So I thought of considering QLED and LED with local dimming technologies too.
I have found Samsung QLED series is too bright to the extent that it produces not so realistic image. It lakhs the support of Dolby Vision but support HDR 10 and 10+ . HDR 10+ does not have many supporters even though Samsung promotes it as free. Smasung TVs have good viewing angle. It has the best anti reflection coating to give best results, giving least reflection.
LG OLED series is very popular, but I thought it produce too vivid and brighter pictures, not very realistic. Sony LCD 95G/950G had almost everything going for it if I am convinced that OLED has a burning issue in the long run. But it is using LCD with local dimming to produce 1000+ nits with good contrast like Samsung QLED TVs. The main issue is that Sony is not marketing 65” in India instead 75” or 55” and of course it is not OLED to produce the best realistic picture even though it almost as good as Samsung QLED TVs with Dolby Vision support.
I thought it is time to have a close look at OLED burning issue which forces me to reconsider buying Sony A9F. Sony and LG updated their OLED TVs with frequent refresh cycle to tackle this as well as Sony released a usage guidelines for OLED TVs pushing the blame on the users if burn in happens! So my research started to find out the truth behind this starting from https://www.rtings.com/tv/learn/real-life-oled-burn-in-test. After spending some time these burn-in claims I concluded the following.
- Burn in : This can be an issue if you are an avid gamer with prolonged static images, even logos (like Star TV, BBC appear in the top right corner ) . Normal use of TV with varying content need not worry about it.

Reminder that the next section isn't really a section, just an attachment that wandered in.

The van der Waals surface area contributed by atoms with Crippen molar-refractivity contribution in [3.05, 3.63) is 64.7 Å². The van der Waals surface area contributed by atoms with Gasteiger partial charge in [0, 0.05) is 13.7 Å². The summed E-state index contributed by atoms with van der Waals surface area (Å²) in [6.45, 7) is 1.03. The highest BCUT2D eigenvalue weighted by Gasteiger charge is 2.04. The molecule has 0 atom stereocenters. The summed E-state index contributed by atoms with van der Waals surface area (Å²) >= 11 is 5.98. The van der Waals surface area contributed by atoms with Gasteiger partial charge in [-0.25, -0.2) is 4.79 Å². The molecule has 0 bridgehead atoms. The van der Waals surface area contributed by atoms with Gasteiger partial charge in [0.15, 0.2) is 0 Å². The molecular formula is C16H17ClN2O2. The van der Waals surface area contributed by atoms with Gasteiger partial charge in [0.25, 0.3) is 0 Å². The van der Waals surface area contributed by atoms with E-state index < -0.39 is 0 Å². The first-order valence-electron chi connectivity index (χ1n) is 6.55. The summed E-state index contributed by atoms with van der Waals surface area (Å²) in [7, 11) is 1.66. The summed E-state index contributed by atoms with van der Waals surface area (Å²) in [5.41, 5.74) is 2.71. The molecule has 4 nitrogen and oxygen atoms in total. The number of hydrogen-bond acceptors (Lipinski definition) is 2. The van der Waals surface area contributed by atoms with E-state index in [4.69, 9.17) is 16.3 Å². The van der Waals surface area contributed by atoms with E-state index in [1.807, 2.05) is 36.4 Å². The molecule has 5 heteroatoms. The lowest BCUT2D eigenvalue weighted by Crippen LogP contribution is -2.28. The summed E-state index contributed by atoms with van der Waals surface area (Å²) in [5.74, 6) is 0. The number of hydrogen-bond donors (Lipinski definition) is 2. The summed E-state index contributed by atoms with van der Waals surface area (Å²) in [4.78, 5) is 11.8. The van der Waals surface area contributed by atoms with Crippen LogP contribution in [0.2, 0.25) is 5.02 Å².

- Image retention: It can be issue with bright logos and static content but will be reset with every refresh of TV which is built into the firmware updates of Sony and LG TVs.
Firmware Updates of OLED TV manufacturers like Sony and LG takes care of image retention issue by dimming the TV periodically if the content is static or too bright for prolonged time. Rtings finding of burning issue was recreated not in a normal user TV viewing conditions, the mainly recreated conditions for retailer TV demos where it is on 24XS365 days with demo videos containing very bright and vivid images, not really mimicked a real-life scenario.
For a decent review for Sony OLED TV 65AF9 click the link https://www.tomsguide.com/us/sony-master-series-a9f-qled,review-6124.html
Experience with 4K HDR:
4K online content is available from YouTube, Vimeo, Netflix, and Amazon Prime etc... For offline content the best source is UHD Blurays. I have a collection of 4K movies in my Synology Streaming server. ( https://www.synology.com/en-global/products/DS418play). YouTube 4K videos and Vimeo 4K videos looks excellent. Most of the Hollywood movies are mastered in 2K and then remastered in 4K for online content. These are available with OTT (Over The Top) service providers like Netflix and Amazon Prime. They look good but not outstanding with my setup, highspeed fiber streaming pipe. For movies UHD Bluray players are much better but still remember that majority of the movies are mastered in 2K, so you are seeing an upscaled to 4K version, the trend is changing now to true 4K. There are plenty of fake 4K movies too. (https://4kmedia.org/real-or-fake-4k/). I was using my Apple TV to see all these videos earlier. Now with 4K TV I understood that Apple TV 4K won’t support YouTube in 4K, it does not have VP9 decoder, but relies on ITU and MPEG standard HEVC decoders. Apple TV4K supports 4K with HDR 10, ALG and Dolby vision for all other services except YouTube. So I need to use YouTube TV app which supports 4K (with VP9 codec) and use ARC (Audio return channel of HDMI3 in TV) to reroute my audio channels if I need the extra fine audio. Infact for YouTube videos you need not use AVR, Sony TV AF9 Audio is great with 3.2 sound. It is the best TV audio available in the market, the screen vibrates to produce the sound exactly from the right spot and bass is provided by two extra subwoofers built into the slanting stand. If you are playing Netflix through TV app instead of Apple TV, or any other video streaming players , you need to use eARC (enhanced ARC) to route it to AVR to get 5.1 /7.1 or higher with Dolby Atmos or DTS :X . Simple HDMI 2.0 port with ARC (not eARC) won’t support enhanced audio , DTS Master or TrueHD Dolby , Dolby Atmos or DTS:X surround. So beware of this while selecting the TV and AVR, look for eARC support in the entire Audio chain.